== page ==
Monday, 12 August 2013

Prologue: Star Trek (Overall)

The Original Series lineup.
Written 5/5/13

Star Trek is one of those shows where there is very little middle-ground. You're either a fan, or you're not. The show was arguably the originator of modern fandom, fertilised by its extensive continuity and the sheer weight of it. Doctor Who may hold the record for longest-running sci-fi franchise, but in terms of material it's about a literal week's worth of TV behind Star Trek, with over 700 episodes over 28 seasons of five different shows, as well as twelve movies in two different continuities.
    It first began in the late 60s, alongside Patrick Troughton's Doctor. Gene Roddenberry had a utopian vision of the future, a society in which humanity had abolished nationality, race and economy and had instead joined together in humanistic harmony in order to travel across the stars. Still wanting to display some contempory issues, Roddenberry used alien races as analogues for 1960s political powers. Humans were the US, Vulcans were Europe, the Klingons were the USSR, the Romulans were Communist China and so on. The series focussed around the USS Enterprise and its crew, led by Captain James Kirk (William Shatner) and First Officer Spock (Leonard Nimoy) as they boldly went where no man had gone before.
     Like Doctor Who in the UK, the Original Series of Star Trek gained a cult following in the US psyche. However, much sooner than its British counterpart, the fans of Trek were maligned into a sub-class of nerddom - the Trekkies. The image became one of obsessive fans pouring over a hokey old TV show with bad special effects - a show that was cancelled after four seasons. This didn't much change when Roddenberry and several other key figures revived the show in 1987, as Star Trek: The Next Generation. The show breathed new life into the franchise, with Captain Jean-Luc Picard (Patrick Stewart) becoming the franchise's new face.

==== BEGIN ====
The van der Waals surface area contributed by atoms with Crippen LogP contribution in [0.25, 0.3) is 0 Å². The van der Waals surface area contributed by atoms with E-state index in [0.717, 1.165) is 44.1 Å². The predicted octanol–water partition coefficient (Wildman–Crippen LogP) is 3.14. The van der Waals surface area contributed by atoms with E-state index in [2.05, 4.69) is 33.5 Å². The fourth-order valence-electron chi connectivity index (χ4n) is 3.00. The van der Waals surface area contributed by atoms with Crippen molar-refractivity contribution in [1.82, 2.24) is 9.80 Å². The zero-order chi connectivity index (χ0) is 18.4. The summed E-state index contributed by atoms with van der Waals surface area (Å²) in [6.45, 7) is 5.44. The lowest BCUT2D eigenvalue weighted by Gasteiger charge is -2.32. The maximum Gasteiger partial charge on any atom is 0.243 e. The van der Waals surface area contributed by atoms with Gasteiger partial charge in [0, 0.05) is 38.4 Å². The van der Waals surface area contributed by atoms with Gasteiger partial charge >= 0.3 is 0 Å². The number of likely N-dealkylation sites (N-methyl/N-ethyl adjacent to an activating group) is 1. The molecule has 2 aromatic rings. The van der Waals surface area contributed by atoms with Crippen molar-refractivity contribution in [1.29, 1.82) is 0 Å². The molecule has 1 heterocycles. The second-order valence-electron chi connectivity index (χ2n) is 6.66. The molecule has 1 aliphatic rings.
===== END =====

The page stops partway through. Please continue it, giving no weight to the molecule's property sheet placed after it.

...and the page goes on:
If you ask an everyman, The Original Series and The Next Generation are probably what is seen as "Star Trek". But after the success of Next Gen, several more shows were created. In 1993, we saw the advent of space-station-based Deep Space Nine, which was more focussed on long story arcs. In 1995, they replaced  TNG with Voyager, a show that followed a ship whisked away to the other side of the Galaxy and making the journey home. Both had different ensemble casts and both had their strengths and weaknesses. Deep Space Nine and Voyager are my two favourite Star Trek shows, and I'll be reviewing both of their premiere seasons.
Patrick Stewart heads up the Next Generation lineup.
     After Voyager ended, the production team tried to reinvent the show by setting their next spin-off, Enterprise, as a prequel to the Original Series. The result was a show that had a hell of a lot of problems, and while it improved near the end, the show's earlier shortcomings saw it cancelled in 2005 after four seasons. With the last continuous Trek movie airing in 2002, we entered a Wilderness period, only broken by the J.J. Abrams reboots. (Which I've already spoken on elsewhere.)
     In a few weeks time, I'll begin my reviews, on Thursday, of the first season of Star Trek Voyager. If you're interested, I'll see you there.


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